Birds are never exempted and may only be hunted with a license and in a certain hunting season, irrespective weather or not other exemptions apply to the farm.
Special Permission and Permits.
The director of Nature Conservation is empowered to issue special permits to make hunting legal under a variety of unusual circumstances. It may therefore be possible for a foreign hunter to be allowed to hunt birds in a normally “closed season” if his hunting outfitter has made the required prior arrangements to obtain these permits.
Regulations Regarding Firearms and Caliber Requirements for Legal Hunting.
Other than prohibition of the use of .22 rim fire caliber there are very few caliber restrictions or prescriptions in the Ordinance. Hunting of “Game” animals, other than birds or hares, with a shotgun is also prohibited. The use of semi-automatic or self-loading rifles to hunt ordinary or protected game is also prohibited, but such firearms may be used to hunt “problem animals” and “wild animals which is not game”. There are no restrictions on hunting with muzzle-loaders or handguns, although your professional hunter will not allow the hunting of any animal with a weapon with insufficient killing power for the particular animal. On P3-Exempted farms, where most of the hunting by foreign visitors is undertaken, hunting with almost any weapon is allowed.
Bow and Arrow Hunting.
Bow hunting is still restricted and allowed only in the case of a special permit, or special exemption having been issued. Any prospective bow hunter should try to bring along some proof of his ability to hunt with bow and arrow. A certificate of competency or similar from a bow hunting club or similar document to provide written proof of the prospective hunter’s competency is required. Provided arrangements are made well in advance of the desired starting date any hunting outfitter will be able to arrange legal and ethical bow hunting for any huntable species.
Fishing Licenses and Requirements.
A license, bought at a nominal fee, and the permission of the landowner is required to make fishing legal within a declared open season.
Some Common Misconceptions about Hunting on Fenced Farms.
From past enquiries made by European and American hunters is transpires that they are inclined to think that hunting game in a game fenced area or farm (behind the fence hunting) is “easy” or unethical. Be assured that it is not so. It is often more difficult to hunt on such a farm, as the game become very wary due to the continued hunting pressure throughout the year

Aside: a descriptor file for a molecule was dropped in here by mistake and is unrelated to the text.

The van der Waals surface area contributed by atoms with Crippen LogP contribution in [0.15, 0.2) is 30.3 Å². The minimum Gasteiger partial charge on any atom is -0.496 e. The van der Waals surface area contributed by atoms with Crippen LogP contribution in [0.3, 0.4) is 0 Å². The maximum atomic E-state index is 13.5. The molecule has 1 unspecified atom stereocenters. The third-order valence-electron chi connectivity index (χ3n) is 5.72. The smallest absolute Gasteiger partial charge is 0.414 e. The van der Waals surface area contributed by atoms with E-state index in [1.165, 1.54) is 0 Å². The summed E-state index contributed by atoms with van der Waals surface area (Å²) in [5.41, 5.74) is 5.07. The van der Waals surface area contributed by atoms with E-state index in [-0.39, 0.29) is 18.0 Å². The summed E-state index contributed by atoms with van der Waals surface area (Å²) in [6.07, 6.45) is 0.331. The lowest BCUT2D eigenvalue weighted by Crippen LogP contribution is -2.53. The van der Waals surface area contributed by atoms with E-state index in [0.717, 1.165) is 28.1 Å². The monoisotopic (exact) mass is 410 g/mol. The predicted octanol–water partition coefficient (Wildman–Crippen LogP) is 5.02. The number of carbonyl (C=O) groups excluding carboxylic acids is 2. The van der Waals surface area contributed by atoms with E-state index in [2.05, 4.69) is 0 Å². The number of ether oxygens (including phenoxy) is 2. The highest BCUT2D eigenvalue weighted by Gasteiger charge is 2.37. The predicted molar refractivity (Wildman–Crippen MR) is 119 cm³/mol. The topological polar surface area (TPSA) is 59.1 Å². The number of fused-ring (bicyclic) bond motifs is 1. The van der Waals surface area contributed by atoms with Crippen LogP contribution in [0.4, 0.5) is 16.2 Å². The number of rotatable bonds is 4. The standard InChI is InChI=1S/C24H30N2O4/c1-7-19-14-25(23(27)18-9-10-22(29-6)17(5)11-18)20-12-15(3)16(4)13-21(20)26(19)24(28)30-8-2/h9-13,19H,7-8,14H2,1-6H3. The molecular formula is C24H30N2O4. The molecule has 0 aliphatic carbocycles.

The important aspect to consider when deciding if hunting of an animal in a fenced area may be considered as ethical is not only the size of the fenced area, but also the size of the natural home range of the species being considered. The best trophy animals from many species are taken from the territorial male population. Knowing the typical size of a male’s territory is critical to evaluating the ethics of hunting a particular species in a smallish enclosed fenced area.
To explain the concept I will consider hunting a male, say impala, in a whole unfenced continent as Africa was a few centuries ago. This male impala had its territory of about 66 hectares, or 165 acres, which was surrounded by the similar sized territories of other impala rams. If the ram saw, and felt threatened, by a hunter, it would run off to hide on another part of its own territory, where it would stand and watch out for the hunter on its tracks. If the hunter is seen again, it would run off again to yet another part of its own territory and hide there. This will go on and on and on, and the ram would normally never venture out of its own territory to escape from danger of a hunter. Only if very hard pressed would the ram run onto a neighboring territory, and the it would stay there for a short while before returning, or being chased back, to its own territory. So, although the ram had the whole African continent to run to in order to escape the hunter, it used at most a little bit more than the size of its own territory, say about 200 acres, to actually do so. This same behavior is still present today. If you hunt one of 10 territorial impala rams in a fenced area of, say, 1650 acres the single one that you have selected will still only basically use it’s own 165 acres to try to escape from you. Now you tell me what is the difference between hunting a single impala ram on an unfenced continent of which he uses 200 acres to escape from you, and hunting a single ram in a fenced area of 1650 acres, of which he uses 200 acres to escape from you? I have intentionally used a 10:1 ratio of total area; territorial area in this example. If you, as a potential hunting client now want to demand that you do not want to hunt impala on an fenced area of smaller than 3300 (or a ratio of 20:1), will you please motivate your reasons for deciding on this particular number?